Dictionary of Human Evolution and Biology

  • -id > 9:3

Rousseau, Jean-Jacques

Swiss-born French philosopher and author; Rousseau was among the earliest speculators on the social life of early humans, to whom he applied the term noble savage. He elaborated the idea that the social nature of humans is inherent (Social Contract, 1762), that morality degenerates with the progress of civilization (Discours sur les arts et sciènces, 1750), and that education is sociocultural; these were all ideas that greatly influenced nineteenth-century evolutionist thought. Rousseau believed that apes and humans were members of the same species. He held that humanity graded from apes through Europeans, and also therefore in the inequality of races, i.e. he was a polygenist. Rousseau failed to realize fully the implications of his musings on natural selection, not least of which was the proposal that early humans must have been dark-skinned, and that light-skinned Europeans were a recent oddity. Although he never saw an orangutan, his speculations on the noble savage concept was based upon hearsay descriptions of African apes.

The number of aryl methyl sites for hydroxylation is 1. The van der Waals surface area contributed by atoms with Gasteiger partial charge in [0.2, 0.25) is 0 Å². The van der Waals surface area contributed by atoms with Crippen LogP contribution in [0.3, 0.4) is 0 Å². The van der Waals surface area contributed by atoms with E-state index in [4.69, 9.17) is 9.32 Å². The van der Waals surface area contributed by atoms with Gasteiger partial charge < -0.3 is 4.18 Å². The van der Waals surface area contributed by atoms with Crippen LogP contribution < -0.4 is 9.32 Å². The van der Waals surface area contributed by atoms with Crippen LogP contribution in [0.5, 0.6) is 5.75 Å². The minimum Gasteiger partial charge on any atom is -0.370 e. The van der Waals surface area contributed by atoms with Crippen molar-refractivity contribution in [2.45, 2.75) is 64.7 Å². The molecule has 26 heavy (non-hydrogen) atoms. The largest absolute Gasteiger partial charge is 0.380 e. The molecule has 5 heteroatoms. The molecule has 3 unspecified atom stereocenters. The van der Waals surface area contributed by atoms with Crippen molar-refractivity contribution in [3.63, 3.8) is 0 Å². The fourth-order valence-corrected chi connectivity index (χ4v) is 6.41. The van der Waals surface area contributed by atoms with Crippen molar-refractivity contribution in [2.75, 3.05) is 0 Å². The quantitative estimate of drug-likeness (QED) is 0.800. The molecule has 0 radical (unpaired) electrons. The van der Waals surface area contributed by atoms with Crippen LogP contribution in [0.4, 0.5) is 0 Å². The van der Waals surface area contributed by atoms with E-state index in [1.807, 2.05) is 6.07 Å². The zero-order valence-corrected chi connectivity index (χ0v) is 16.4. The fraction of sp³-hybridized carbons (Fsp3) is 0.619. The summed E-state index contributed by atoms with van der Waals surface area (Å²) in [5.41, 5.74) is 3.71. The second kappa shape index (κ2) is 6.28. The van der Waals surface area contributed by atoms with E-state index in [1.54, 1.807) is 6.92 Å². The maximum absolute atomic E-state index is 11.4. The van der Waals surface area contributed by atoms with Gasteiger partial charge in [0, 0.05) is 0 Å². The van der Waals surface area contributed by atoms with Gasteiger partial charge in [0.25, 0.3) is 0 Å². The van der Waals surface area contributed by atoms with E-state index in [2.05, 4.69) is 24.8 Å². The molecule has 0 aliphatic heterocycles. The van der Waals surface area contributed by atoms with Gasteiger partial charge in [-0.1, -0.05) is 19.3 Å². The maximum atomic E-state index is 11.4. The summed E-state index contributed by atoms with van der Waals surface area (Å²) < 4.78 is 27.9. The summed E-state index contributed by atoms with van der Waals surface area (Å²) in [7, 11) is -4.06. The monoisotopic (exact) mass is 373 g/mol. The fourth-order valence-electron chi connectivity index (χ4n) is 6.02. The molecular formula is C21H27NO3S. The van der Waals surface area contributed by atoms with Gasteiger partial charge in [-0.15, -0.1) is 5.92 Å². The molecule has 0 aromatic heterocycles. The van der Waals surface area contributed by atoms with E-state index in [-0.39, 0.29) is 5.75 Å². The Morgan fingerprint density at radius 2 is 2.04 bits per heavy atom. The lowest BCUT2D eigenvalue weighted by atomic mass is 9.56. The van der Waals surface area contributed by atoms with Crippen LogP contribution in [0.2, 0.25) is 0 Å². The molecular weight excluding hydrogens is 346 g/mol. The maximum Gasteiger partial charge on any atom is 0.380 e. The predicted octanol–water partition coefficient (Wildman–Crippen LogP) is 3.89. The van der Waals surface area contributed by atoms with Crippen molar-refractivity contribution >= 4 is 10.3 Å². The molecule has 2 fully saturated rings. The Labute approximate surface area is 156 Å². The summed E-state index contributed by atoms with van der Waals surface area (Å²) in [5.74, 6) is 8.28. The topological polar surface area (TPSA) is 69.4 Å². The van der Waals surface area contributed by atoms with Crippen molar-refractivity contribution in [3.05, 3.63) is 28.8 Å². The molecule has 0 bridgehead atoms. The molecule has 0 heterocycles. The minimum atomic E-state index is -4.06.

Full-Text Search Entries